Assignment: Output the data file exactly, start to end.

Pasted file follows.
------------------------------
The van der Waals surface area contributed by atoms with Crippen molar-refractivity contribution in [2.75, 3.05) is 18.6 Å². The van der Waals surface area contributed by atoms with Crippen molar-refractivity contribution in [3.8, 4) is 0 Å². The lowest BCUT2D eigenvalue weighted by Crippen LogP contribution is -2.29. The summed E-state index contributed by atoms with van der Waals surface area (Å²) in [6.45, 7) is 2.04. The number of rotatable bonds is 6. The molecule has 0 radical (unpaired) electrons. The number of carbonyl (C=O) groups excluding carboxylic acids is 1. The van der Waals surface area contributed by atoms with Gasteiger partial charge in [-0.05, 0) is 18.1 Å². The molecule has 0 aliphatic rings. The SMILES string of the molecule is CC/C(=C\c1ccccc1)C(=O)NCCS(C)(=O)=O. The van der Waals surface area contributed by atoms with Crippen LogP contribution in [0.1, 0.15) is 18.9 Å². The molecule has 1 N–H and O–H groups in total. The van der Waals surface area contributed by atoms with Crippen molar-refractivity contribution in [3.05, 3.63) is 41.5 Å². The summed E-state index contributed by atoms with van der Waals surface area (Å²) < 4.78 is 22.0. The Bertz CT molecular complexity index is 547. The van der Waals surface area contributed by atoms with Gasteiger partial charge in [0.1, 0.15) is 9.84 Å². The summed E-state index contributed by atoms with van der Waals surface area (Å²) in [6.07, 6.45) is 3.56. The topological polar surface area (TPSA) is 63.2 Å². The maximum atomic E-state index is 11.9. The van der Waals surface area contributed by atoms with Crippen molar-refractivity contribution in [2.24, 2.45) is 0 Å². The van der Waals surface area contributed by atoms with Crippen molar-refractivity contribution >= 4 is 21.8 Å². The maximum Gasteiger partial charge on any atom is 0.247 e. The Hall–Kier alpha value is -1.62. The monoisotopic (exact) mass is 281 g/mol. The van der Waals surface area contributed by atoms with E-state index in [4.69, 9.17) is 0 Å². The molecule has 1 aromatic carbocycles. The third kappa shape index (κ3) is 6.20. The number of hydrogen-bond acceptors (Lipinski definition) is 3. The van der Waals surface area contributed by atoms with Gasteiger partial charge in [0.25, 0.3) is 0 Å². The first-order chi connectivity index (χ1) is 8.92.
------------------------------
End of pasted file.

The van der Waals surface area contributed by atoms with Crippen molar-refractivity contribution in [2.75, 3.05) is 18.6 Å². The van der Waals surface area contributed by atoms with Crippen molar-refractivity contribution in [3.8, 4) is 0 Å². The lowest BCUT2D eigenvalue weighted by Crippen LogP contribution is -2.29. The summed E-state index contributed by atoms with van der Waals surface area (Å²) in [6.45, 7) is 2.04. The number of rotatable bonds is 6. The molecule has 0 radical (unpaired) electrons. The number of carbonyl (C=O) groups excluding carboxylic acids is 1. The van der Waals surface area contributed by atoms with Gasteiger partial charge in [-0.05, 0) is 18.1 Å². The molecule has 0 aliphatic rings. The SMILES string of the molecule is CC/C(=C\c1ccccc1)C(=O)NCCS(C)(=O)=O. The van der Waals surface area contributed by atoms with Crippen LogP contribution in [0.1, 0.15) is 18.9 Å². The molecule has 1 N–H and O–H groups in total. The van der Waals surface area contributed by atoms with Crippen molar-refractivity contribution in [3.05, 3.63) is 41.5 Å². The summed E-state index contributed by atoms with van der Waals surface area (Å²) < 4.78 is 22.0. The Bertz CT molecular complexity index is 547. The van der Waals surface area contributed by atoms with Gasteiger partial charge in [0.1, 0.15) is 9.84 Å². The summed E-state index contributed by atoms with van der Waals surface area (Å²) in [6.07, 6.45) is 3.56. The topological polar surface area (TPSA) is 63.2 Å². The maximum atomic E-state index is 11.9. The van der Waals surface area contributed by atoms with Crippen molar-refractivity contribution in [2.24, 2.45) is 0 Å². The van der Waals surface area contributed by atoms with Crippen molar-refractivity contribution >= 4 is 21.8 Å². The maximum Gasteiger partial charge on any atom is 0.247 e. The Hall–Kier alpha value is -1.62. The monoisotopic (exact) mass is 281 g/mol. The van der Waals surface area contributed by atoms with E-state index in [4.69, 9.17) is 0 Å². The molecule has 1 aromatic carbocycles. The third kappa shape index (κ3) is 6.20. The number of hydrogen-bond acceptors (Lipinski definition) is 3. The van der Waals surface area contributed by atoms with Gasteiger partial charge in [0.25, 0.3) is 0 Å². The first-order chi connectivity index (χ1) is 8.92.